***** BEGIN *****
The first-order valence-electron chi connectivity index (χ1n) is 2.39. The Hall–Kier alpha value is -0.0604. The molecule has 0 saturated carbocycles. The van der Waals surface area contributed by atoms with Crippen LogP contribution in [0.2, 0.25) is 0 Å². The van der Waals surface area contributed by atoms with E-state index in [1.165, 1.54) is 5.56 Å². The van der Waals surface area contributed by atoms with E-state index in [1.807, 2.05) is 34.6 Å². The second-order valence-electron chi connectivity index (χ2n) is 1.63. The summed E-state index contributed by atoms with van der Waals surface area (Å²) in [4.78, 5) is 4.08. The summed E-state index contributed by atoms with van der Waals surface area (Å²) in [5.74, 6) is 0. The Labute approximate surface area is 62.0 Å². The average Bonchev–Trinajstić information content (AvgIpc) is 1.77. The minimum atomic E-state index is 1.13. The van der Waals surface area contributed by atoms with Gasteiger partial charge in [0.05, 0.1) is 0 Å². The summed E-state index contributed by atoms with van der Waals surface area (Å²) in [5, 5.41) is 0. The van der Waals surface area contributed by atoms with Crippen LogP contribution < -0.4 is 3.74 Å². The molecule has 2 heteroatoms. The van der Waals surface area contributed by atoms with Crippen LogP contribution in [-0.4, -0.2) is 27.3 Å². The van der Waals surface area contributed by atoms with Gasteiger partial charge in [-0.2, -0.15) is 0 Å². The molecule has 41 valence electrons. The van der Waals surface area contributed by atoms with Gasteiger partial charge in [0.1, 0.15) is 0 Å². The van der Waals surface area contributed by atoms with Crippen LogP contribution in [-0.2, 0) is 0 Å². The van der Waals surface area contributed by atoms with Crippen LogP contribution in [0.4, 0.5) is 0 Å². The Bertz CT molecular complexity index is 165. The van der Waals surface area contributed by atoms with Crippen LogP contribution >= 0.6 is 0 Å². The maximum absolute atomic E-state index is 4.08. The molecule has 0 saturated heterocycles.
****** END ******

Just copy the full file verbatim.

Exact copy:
The first-order valence-electron chi connectivity index (χ1n) is 2.39. The Hall–Kier alpha value is -0.0604. The molecule has 0 saturated carbocycles. The van der Waals surface area contributed by atoms with Crippen LogP contribution in [0.2, 0.25) is 0 Å². The van der Waals surface area contributed by atoms with E-state index in [1.165, 1.54) is 5.56 Å². The van der Waals surface area contributed by atoms with E-state index in [1.807, 2.05) is 34.6 Å². The second-order valence-electron chi connectivity index (χ2n) is 1.63. The summed E-state index contributed by atoms with van der Waals surface area (Å²) in [4.78, 5) is 4.08. The summed E-state index contributed by atoms with van der Waals surface area (Å²) in [5.74, 6) is 0. The Labute approximate surface area is 62.0 Å². The average Bonchev–Trinajstić information content (AvgIpc) is 1.77. The minimum atomic E-state index is 1.13. The van der Waals surface area contributed by atoms with Gasteiger partial charge in [0.05, 0.1) is 0 Å². The summed E-state index contributed by atoms with van der Waals surface area (Å²) in [5, 5.41) is 0. The van der Waals surface area contributed by atoms with Crippen LogP contribution < -0.4 is 3.74 Å². The molecule has 2 heteroatoms. The van der Waals surface area contributed by atoms with Crippen LogP contribution in [-0.4, -0.2) is 27.3 Å². The van der Waals surface area contributed by atoms with Gasteiger partial charge in [-0.2, -0.15) is 0 Å². The molecule has 41 valence electrons. The van der Waals surface area contributed by atoms with Gasteiger partial charge in [0.1, 0.15) is 0 Å². The van der Waals surface area contributed by atoms with Crippen LogP contribution in [-0.2, 0) is 0 Å². The van der Waals surface area contributed by atoms with Crippen LogP contribution in [0.4, 0.5) is 0 Å². The Bertz CT molecular complexity index is 165. The van der Waals surface area contributed by atoms with Crippen LogP contribution >= 0.6 is 0 Å². The maximum absolute atomic E-state index is 4.08. The molecule has 0 saturated heterocycles.